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Researchers call out shoddy craftsmanship in buried 18th century Alexandria ship

The discovery of the Old Town Armada was an unexpected boon to Alexandria archeologists. But impressive as it is that so much of the three ships have remained intact after centuries underground, recent archeological work has uncovered an interesting detail on one of them.

Somebody screwed up.

As part of the ongoing study of the ships, the Conservation Research Lab discovered a flaw in the ship’s design that likely handicapped its seaworthiness.

“Creating the model for Ship #2 has exposed an interesting feature associated with the ship’s construction,” the lab reported. “There is a bump in the planking on the starboard side of the vessel. This is because the ship’s carpenters accidentally made five floor timbers too flat in this area but noticed their mistake when they started planking the vessel.”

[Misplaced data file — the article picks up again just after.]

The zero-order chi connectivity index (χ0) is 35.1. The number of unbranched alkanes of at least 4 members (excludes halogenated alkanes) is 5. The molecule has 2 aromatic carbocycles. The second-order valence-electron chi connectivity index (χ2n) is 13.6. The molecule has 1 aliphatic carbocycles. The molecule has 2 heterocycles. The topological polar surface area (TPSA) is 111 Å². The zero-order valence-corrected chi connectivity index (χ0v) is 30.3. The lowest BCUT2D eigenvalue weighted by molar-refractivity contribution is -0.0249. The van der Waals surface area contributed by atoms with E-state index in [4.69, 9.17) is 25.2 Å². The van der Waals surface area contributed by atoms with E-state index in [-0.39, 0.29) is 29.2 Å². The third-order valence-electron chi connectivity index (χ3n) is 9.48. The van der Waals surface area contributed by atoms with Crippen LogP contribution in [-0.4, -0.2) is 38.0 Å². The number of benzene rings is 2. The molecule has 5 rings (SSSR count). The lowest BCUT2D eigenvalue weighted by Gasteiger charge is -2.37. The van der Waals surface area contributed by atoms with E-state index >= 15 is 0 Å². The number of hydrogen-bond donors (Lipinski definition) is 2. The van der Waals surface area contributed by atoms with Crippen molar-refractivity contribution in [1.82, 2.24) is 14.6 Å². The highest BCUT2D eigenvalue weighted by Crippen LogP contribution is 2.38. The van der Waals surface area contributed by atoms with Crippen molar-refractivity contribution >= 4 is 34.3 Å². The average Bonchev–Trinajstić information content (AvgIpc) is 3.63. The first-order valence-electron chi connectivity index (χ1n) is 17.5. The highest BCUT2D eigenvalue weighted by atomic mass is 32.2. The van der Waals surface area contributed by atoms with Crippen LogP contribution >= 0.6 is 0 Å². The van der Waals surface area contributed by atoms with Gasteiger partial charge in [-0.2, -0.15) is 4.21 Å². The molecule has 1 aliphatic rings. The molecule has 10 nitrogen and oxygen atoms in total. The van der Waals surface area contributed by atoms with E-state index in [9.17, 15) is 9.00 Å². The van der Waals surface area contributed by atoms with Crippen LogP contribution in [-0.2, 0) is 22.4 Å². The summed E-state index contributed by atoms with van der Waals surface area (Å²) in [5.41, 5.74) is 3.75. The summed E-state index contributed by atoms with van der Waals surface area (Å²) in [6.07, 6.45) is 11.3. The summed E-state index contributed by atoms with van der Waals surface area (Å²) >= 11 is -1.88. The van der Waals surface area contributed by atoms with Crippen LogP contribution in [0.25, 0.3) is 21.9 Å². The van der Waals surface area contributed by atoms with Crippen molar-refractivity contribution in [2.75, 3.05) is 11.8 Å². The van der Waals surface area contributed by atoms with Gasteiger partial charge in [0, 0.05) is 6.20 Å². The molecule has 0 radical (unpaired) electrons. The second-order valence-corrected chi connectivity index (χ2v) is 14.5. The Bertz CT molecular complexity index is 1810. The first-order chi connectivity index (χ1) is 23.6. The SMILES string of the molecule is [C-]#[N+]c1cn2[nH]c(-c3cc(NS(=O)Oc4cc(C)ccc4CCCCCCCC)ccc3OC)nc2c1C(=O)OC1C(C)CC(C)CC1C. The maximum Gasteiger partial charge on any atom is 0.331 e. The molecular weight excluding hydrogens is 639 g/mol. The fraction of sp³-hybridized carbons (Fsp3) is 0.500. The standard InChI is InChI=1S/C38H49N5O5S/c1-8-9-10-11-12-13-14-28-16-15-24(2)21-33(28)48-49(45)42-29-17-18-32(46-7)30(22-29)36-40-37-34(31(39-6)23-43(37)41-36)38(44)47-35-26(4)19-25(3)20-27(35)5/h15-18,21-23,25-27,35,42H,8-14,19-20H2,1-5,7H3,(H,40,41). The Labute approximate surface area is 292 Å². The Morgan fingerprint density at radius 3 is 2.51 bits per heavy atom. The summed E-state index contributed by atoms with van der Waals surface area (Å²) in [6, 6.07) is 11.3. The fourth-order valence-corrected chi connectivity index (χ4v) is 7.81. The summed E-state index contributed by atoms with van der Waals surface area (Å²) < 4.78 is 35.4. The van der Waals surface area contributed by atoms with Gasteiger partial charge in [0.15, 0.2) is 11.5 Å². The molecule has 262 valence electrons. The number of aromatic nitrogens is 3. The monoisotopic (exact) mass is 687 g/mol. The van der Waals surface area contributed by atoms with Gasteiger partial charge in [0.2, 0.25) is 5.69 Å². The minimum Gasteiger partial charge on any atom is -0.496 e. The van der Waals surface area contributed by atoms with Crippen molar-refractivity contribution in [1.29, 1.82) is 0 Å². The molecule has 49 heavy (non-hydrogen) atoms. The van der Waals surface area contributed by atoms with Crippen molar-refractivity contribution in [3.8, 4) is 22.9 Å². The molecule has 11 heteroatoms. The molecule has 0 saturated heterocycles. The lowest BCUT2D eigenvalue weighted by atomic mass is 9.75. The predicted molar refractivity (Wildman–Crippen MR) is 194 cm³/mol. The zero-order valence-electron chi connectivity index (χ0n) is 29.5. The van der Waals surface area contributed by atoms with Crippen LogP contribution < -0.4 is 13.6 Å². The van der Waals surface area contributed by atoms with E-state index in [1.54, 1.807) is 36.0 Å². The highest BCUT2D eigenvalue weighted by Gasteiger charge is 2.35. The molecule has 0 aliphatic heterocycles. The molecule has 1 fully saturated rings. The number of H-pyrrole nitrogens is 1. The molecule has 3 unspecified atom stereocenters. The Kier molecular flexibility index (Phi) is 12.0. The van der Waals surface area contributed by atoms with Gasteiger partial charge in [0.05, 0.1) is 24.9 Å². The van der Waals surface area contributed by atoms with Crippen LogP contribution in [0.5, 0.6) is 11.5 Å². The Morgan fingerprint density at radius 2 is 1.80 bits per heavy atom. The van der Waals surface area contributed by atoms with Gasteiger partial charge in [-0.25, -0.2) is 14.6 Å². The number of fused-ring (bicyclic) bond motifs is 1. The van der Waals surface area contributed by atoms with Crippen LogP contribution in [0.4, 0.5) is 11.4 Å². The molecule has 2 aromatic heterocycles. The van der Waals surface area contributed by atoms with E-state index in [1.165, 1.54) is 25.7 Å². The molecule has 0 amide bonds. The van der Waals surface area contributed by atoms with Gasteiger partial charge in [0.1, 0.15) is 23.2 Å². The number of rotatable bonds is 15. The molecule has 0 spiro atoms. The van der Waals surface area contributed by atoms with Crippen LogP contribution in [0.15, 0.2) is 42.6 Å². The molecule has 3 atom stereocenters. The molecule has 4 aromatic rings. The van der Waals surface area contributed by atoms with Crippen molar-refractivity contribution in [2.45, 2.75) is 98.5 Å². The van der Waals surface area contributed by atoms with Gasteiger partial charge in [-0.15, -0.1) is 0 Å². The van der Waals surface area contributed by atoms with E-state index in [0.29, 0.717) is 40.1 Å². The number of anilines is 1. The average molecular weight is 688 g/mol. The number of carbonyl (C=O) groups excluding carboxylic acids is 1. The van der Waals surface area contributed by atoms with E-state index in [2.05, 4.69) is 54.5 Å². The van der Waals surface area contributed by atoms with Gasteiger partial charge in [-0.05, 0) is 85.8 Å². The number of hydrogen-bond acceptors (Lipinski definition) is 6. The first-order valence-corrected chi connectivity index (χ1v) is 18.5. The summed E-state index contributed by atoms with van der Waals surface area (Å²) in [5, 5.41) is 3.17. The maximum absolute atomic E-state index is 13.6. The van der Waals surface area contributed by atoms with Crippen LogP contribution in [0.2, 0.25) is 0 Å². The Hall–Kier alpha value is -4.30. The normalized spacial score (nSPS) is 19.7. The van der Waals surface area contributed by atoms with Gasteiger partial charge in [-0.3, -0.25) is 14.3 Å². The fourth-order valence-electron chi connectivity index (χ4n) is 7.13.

A dendrochronological study of the timbers on the timbers identified that at least one of the ships was most likely made in the Boston-area and likely used to make cargo runs to the Caribbean. The error was found as the lab was putting together digital and physical models of the three ships.

“The process of creating a digital model entails piecing together individual timber scans to recreate the archaeologically recovered ship remnant,” the lab said. “It is a time-consuming process to ensure that the timbers align correctly and produce a faithful digital model for future study, interpretation, and education.”

The lab reported that to compensate for the error, carpenters likely had to form the hull planking around the bump, creating an S-shape in the hull that made it slightly more cumbersome to sail, which is perhaps why it and two other past-their-prime ships were deliberately buried as part of the waterfront expansion in the 18th century.

“This defect probably affected the vessel’s sailing ability because the bump would have disrupted the hull’s hydrodynamics,” the lab reported. “This 200-year-old foible is not particularly significant in the larger picture, but it does speak to the human capacity to both make and compensate for mistakes.”

Via City of Alexandria

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